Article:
Mid-Spring Review: Offensive Line

It's cliche to say that the game of football is won or lost in the trenches, but it's also been widely discussed how - especially with the departures of Bishop Sankey and Austin Seferian-Jenkins - the Washington offensive line is going to be an even bigger component to their success or failure in 2014.

With 121 combined starts between the top six most-experienced UW offensive linemen, Husky fans could be looking at the most veteran offensive line group ever assembled at Montlake, and that really is saying something.

On paper, if you looked at where Washington's strengths and weaknesses were going to be this upcoming season, it's easy to see how 2014 would be a good time for a coaching transition - if there ever is a good time. With an offensive line loaded with senior leadership, the new staff could lean on them to set the tone and shepherd the offense through the changeover from Steve Sarkisian to Chris Petersen.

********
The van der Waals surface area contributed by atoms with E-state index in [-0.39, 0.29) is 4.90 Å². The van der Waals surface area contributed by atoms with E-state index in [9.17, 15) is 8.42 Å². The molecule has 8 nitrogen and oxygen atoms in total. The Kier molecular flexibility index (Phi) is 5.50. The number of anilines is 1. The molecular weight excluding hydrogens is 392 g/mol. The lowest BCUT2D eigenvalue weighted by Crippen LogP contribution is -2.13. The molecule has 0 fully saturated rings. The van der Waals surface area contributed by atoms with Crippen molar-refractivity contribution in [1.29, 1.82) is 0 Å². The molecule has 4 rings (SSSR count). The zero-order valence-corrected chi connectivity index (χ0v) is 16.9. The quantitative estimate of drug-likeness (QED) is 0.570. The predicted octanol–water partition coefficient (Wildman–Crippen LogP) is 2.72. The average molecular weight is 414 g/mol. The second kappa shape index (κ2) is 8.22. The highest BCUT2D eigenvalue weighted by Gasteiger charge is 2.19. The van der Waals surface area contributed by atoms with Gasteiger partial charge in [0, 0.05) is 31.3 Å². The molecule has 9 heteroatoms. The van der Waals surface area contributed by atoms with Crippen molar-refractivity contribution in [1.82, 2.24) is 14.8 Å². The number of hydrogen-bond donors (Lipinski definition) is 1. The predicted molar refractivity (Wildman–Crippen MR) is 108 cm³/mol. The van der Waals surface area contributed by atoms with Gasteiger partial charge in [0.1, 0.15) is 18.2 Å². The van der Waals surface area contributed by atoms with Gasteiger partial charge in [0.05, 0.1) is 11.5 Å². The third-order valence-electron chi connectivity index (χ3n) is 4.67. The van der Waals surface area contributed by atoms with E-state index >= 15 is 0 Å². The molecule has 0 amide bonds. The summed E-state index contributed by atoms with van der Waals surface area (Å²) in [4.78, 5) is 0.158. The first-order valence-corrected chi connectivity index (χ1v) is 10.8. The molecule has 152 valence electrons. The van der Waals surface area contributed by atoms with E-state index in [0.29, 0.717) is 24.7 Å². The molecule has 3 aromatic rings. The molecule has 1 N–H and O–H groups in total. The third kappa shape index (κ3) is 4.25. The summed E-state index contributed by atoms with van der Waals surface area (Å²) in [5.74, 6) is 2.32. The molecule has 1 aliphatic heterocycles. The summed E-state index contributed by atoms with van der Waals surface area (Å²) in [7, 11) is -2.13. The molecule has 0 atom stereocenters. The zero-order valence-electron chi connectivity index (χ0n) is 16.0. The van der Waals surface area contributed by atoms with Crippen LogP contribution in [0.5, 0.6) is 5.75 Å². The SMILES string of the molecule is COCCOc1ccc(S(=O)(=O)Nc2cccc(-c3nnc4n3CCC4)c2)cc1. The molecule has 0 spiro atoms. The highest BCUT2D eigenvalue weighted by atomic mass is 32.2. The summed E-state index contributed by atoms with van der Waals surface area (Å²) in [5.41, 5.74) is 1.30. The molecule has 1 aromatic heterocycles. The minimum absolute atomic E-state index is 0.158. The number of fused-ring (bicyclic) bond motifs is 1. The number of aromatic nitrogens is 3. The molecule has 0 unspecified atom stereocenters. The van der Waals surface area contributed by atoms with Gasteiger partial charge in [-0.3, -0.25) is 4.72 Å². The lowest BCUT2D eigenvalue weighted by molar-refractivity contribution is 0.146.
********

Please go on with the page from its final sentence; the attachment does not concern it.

Ironically, new Offensive Line Coach Chris Strausser looks at the amount of offensive line experience a tad differently. He's clearly focused on the developmental side of the equation.

"I wish all of those guys were sophomores so we had a year under their belt and they also had a few years to hang around here and get to know me better and all that good stuff," Strausser told Dawgman.com back in January. "There's no substitute for experience, we all know that, especially for an offensive lineman particularly at the college level, a guy that's been in the game and understands the urgency and how fast things truly happen, it goes a long, long way. I really haven't had a chance to study these guys on film yet, I've met them, once, in a position meeting for 15 minutes, and now they're coming through the offices and I'm getting a chance to sit down and say hello a little bit, so I don't know a lot about the group other than the fact that there's a lot of guys who have played some football and that goes a long, long way. Obviously, that being said, a lot of seniors next year, so now it's a great, great urgency to develop those younger guys behind them. So the quicker I can get to know those guys and see what their strengths and weaknesses are and see what we need to recruit, the better of we're going to be."